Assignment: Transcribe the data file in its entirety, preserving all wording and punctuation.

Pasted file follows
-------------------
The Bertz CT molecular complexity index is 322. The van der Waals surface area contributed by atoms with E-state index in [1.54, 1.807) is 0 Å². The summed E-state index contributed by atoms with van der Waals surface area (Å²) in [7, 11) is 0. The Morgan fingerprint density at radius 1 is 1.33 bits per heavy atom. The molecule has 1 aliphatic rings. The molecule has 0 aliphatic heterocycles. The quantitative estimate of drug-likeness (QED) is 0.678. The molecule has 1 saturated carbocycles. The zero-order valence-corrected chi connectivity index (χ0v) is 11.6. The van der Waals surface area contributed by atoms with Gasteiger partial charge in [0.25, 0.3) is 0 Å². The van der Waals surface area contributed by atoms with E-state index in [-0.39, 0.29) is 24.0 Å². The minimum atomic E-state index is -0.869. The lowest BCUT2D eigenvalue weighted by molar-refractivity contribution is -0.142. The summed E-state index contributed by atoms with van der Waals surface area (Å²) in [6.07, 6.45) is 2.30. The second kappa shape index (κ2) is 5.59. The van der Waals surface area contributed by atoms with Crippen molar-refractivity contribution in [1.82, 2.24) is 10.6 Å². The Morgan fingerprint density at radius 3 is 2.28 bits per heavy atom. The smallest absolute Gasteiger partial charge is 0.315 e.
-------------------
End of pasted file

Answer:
The Bertz CT molecular complexity index is 322. The van der Waals surface area contributed by atoms with E-state index in [1.54, 1.807) is 0 Å². The summed E-state index contributed by atoms with van der Waals surface area (Å²) in [7, 11) is 0. The Morgan fingerprint density at radius 1 is 1.33 bits per heavy atom. The molecule has 1 aliphatic rings. The molecule has 0 aliphatic heterocycles. The quantitative estimate of drug-likeness (QED) is 0.678. The molecule has 1 saturated carbocycles. The zero-order valence-corrected chi connectivity index (χ0v) is 11.6. The van der Waals surface area contributed by atoms with Gasteiger partial charge in [0.25, 0.3) is 0 Å². The van der Waals surface area contributed by atoms with E-state index in [-0.39, 0.29) is 24.0 Å². The minimum atomic E-state index is -0.869. The lowest BCUT2D eigenvalue weighted by molar-refractivity contribution is -0.142. The summed E-state index contributed by atoms with van der Waals surface area (Å²) in [6.07, 6.45) is 2.30. The second kappa shape index (κ2) is 5.59. The van der Waals surface area contributed by atoms with Crippen molar-refractivity contribution in [1.82, 2.24) is 10.6 Å². The Morgan fingerprint density at radius 3 is 2.28 bits per heavy atom. The smallest absolute Gasteiger partial charge is 0.315 e.